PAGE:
Bankruptcy Court: What it Means for Survivors

Why The Boy Scouts of America Filed for Bankruptcy

As greater numbers of childhood sexual abuse survivors have come forward with their stories, pressure is mounting on schools, churches, and other institution to properly compensate survivors for their pain and suffering. These institutions are now facing massive financial liabilities, because of the sheer number of survivors who are now filing suit against them. Unfortunately, some of these institutions are unable to offer survivors the compensation they deserve.

Why The Boy Scouts of America Filed for Bankruptcy

One such organization is The Boy Scouts of America (BSA) who, in February of 2020, filed for Chapter 11 bankruptcy (also known as a financial restructuring). This strategic decision was made in an effort to salvage and preserve what they can of BSA assets amidst the settlements they will have to pay out to survivors who endured sexual abuse by staff members and scout troop leaders. This filing means that any existing lawsuits against the BSA will be transferred to bankruptcy court and resolved there. Bankruptcy filings are also an attractive option for organizations facing negative media attention and public upset, as settling cases in bankruptcy court often doesn’t require trials. This can lessen damage to their reputation and, ultimately, lead to better public perception and trust.

Benefits of Bankruptcy Court for Survivors

Bankruptcy can have drawbacks for survivors wanting to pursue legal action against the BSA, the biggest being that the BSA’s financial liability to survivors could be capped, meaning survivors may receive a lower settlement than in traditional court. Bankruptcy settlements do, however, have some real benefits to survivors. Bankruptcy court is typically a more streamlined process, meaning that survivors should have an easier time proving their cases than in standard court proceedings. Survivors are also less likely to have to attend court hearings, which can be emotionally painful and exhausting. Another big advantage is the increased anonymity for survivors. For many survivors, coming forward with their stories of abuse is one of the hardest parts of their journey, and this can be especially intimidating if survivors are anxious about appearing in public. Fortunately, most bankruptcy courts allow survivors to remain completely anonymous throughout the process. Survivors are also not typically required to participate in a deposition, the process of legal questioning, which can be an intimidating experience for many. For survivors thinking about coming forward, it is important to know that their ability to seek justice ends once the bankruptcy case has been closed. Chapter 11 is meant to settle all outstanding liabilities and debts, so if a survivor does not come forward soon they could forever lose their right to seek compensation from the BSA in the future. It is also important for survivors to work with a lawyer before appearing in court, to ensure they present the best case possible and maximize their compensation.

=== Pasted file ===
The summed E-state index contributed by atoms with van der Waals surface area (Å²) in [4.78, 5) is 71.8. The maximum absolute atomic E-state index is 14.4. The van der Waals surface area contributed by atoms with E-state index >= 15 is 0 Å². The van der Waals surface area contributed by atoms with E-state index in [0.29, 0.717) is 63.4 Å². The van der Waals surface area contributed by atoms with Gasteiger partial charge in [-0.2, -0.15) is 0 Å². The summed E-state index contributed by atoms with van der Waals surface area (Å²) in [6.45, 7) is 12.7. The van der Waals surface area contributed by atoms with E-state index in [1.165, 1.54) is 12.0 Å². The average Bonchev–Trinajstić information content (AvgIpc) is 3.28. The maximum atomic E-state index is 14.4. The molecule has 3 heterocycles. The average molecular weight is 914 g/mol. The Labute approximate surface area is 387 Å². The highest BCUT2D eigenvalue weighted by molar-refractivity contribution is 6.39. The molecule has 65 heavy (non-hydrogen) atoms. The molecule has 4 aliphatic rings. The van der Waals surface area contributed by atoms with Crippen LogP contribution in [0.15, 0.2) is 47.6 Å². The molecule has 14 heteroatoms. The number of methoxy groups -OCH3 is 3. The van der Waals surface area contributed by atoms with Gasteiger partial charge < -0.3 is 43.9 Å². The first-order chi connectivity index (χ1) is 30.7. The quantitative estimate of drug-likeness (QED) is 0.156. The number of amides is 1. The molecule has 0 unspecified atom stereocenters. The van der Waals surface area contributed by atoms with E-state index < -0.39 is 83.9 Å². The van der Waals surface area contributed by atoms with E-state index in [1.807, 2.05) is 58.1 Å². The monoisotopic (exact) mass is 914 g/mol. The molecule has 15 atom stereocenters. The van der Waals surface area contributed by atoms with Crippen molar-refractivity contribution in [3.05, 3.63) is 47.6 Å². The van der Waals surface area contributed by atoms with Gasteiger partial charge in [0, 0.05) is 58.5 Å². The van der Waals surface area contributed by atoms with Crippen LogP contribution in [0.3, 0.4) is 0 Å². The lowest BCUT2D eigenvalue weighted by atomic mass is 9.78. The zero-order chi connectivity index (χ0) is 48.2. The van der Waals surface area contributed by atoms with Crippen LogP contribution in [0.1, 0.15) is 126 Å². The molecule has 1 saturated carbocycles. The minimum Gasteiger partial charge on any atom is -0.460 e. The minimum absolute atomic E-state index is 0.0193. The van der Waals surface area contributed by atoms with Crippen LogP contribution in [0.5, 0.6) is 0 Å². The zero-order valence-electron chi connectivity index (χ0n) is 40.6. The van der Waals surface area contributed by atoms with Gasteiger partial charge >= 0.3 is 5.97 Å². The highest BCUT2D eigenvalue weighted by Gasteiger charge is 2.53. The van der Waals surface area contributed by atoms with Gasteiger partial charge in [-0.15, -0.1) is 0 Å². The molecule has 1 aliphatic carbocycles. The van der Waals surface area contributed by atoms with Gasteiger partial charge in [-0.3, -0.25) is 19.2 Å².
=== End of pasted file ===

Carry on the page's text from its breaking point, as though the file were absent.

The Big Picture

Like the BSA, at least 24 U.S. Catholic dioceses and religious orders have also filed for bankruptcy protection during the ongoing sexual abuse crisis. That number is likely to grow, which means that survivors can expect to see many of their cases settled in bankruptcy court. Read about what bankruptcy means for the Catholic Church. If you have any questions about what this means for your case, or are a survivor of childhood sexual abuse, our team of compassionate and dedicated lawyers wants to help.

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